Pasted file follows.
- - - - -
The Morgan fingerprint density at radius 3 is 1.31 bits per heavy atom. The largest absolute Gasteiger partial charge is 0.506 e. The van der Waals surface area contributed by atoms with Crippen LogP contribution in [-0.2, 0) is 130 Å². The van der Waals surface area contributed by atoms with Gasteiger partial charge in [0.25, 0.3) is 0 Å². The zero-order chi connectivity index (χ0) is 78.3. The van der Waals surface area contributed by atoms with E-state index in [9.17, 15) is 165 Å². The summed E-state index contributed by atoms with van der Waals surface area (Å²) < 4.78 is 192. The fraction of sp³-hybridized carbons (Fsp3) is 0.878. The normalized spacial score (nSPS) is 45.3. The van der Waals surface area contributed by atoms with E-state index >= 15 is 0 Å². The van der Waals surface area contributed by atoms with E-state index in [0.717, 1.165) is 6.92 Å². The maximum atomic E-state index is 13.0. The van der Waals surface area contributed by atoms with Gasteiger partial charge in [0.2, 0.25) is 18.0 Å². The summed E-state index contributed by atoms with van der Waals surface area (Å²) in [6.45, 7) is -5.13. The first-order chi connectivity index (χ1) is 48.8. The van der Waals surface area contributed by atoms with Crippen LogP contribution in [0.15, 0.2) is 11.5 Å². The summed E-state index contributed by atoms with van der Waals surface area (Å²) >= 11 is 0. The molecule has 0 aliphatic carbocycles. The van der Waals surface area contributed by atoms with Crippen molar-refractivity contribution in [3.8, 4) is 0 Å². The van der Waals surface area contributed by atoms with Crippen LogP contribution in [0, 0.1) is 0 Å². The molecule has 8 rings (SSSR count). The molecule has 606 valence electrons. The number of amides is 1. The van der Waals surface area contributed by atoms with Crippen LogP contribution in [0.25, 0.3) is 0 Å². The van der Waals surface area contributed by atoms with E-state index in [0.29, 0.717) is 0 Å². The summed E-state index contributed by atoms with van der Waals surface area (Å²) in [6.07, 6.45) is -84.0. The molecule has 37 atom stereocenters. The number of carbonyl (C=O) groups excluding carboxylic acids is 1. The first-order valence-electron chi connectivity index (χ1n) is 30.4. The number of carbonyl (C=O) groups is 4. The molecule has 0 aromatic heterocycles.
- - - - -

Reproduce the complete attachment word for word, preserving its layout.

The Morgan fingerprint density at radius 3 is 1.31 bits per heavy atom. The largest absolute Gasteiger partial charge is 0.506 e. The van der Waals surface area contributed by atoms with Crippen LogP contribution in [-0.2, 0) is 130 Å². The van der Waals surface area contributed by atoms with Gasteiger partial charge in [0.25, 0.3) is 0 Å². The zero-order chi connectivity index (χ0) is 78.3. The van der Waals surface area contributed by atoms with E-state index in [9.17, 15) is 165 Å². The summed E-state index contributed by atoms with van der Waals surface area (Å²) < 4.78 is 192. The fraction of sp³-hybridized carbons (Fsp3) is 0.878. The normalized spacial score (nSPS) is 45.3. The van der Waals surface area contributed by atoms with E-state index >= 15 is 0 Å². The van der Waals surface area contributed by atoms with E-state index in [0.717, 1.165) is 6.92 Å². The maximum atomic E-state index is 13.0. The van der Waals surface area contributed by atoms with Gasteiger partial charge in [0.2, 0.25) is 18.0 Å². The summed E-state index contributed by atoms with van der Waals surface area (Å²) in [6.45, 7) is -5.13. The first-order chi connectivity index (χ1) is 48.8. The van der Waals surface area contributed by atoms with Crippen LogP contribution in [0.15, 0.2) is 11.5 Å². The summed E-state index contributed by atoms with van der Waals surface area (Å²) >= 11 is 0. The molecule has 0 aliphatic carbocycles. The van der Waals surface area contributed by atoms with Crippen molar-refractivity contribution in [3.8, 4) is 0 Å². The van der Waals surface area contributed by atoms with Crippen LogP contribution in [0, 0.1) is 0 Å². The molecule has 8 rings (SSSR count). The molecule has 606 valence electrons. The number of amides is 1. The van der Waals surface area contributed by atoms with Crippen LogP contribution in [0.25, 0.3) is 0 Å². The van der Waals surface area contributed by atoms with E-state index in [0.29, 0.717) is 0 Å². The summed E-state index contributed by atoms with van der Waals surface area (Å²) in [6.07, 6.45) is -84.0. The molecule has 37 atom stereocenters. The number of carbonyl (C=O) groups excluding carboxylic acids is 1. The first-order valence-electron chi connectivity index (χ1n) is 30.4. The number of carbonyl (C=O) groups is 4. The molecule has 0 aromatic heterocycles.